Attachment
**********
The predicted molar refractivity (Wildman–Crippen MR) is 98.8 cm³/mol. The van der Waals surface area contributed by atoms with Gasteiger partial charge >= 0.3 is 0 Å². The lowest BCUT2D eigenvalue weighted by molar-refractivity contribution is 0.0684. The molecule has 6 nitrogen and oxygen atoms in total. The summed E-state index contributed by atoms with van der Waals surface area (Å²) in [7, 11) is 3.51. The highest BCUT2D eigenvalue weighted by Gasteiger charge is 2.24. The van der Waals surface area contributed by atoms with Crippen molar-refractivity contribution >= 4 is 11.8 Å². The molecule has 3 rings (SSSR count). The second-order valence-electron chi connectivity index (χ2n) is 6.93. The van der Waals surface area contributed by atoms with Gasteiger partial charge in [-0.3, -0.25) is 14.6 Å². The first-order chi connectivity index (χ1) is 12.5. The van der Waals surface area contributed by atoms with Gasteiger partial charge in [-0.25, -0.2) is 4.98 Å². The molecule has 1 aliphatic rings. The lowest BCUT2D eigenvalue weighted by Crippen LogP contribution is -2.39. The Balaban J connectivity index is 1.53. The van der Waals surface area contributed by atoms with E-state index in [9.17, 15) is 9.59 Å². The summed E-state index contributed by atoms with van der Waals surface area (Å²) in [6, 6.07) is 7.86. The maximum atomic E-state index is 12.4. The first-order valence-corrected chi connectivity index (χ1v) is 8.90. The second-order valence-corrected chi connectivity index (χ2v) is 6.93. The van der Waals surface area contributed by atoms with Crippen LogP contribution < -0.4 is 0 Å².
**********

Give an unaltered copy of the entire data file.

The predicted molar refractivity (Wildman–Crippen MR) is 98.8 cm³/mol. The van der Waals surface area contributed by atoms with Gasteiger partial charge >= 0.3 is 0 Å². The lowest BCUT2D eigenvalue weighted by molar-refractivity contribution is 0.0684. The molecule has 6 nitrogen and oxygen atoms in total. The summed E-state index contributed by atoms with van der Waals surface area (Å²) in [7, 11) is 3.51. The highest BCUT2D eigenvalue weighted by Gasteiger charge is 2.24. The van der Waals surface area contributed by atoms with Crippen molar-refractivity contribution >= 4 is 11.8 Å². The molecule has 3 rings (SSSR count). The second-order valence-electron chi connectivity index (χ2n) is 6.93. The van der Waals surface area contributed by atoms with Gasteiger partial charge in [-0.3, -0.25) is 14.6 Å². The first-order chi connectivity index (χ1) is 12.5. The van der Waals surface area contributed by atoms with Gasteiger partial charge in [-0.25, -0.2) is 4.98 Å². The molecule has 1 aliphatic rings. The lowest BCUT2D eigenvalue weighted by Crippen LogP contribution is -2.39. The Balaban J connectivity index is 1.53. The van der Waals surface area contributed by atoms with E-state index in [9.17, 15) is 9.59 Å². The summed E-state index contributed by atoms with van der Waals surface area (Å²) in [6, 6.07) is 7.86. The maximum atomic E-state index is 12.4. The first-order valence-corrected chi connectivity index (χ1v) is 8.90. The second-order valence-corrected chi connectivity index (χ2v) is 6.93. The van der Waals surface area contributed by atoms with Crippen LogP contribution < -0.4 is 0 Å².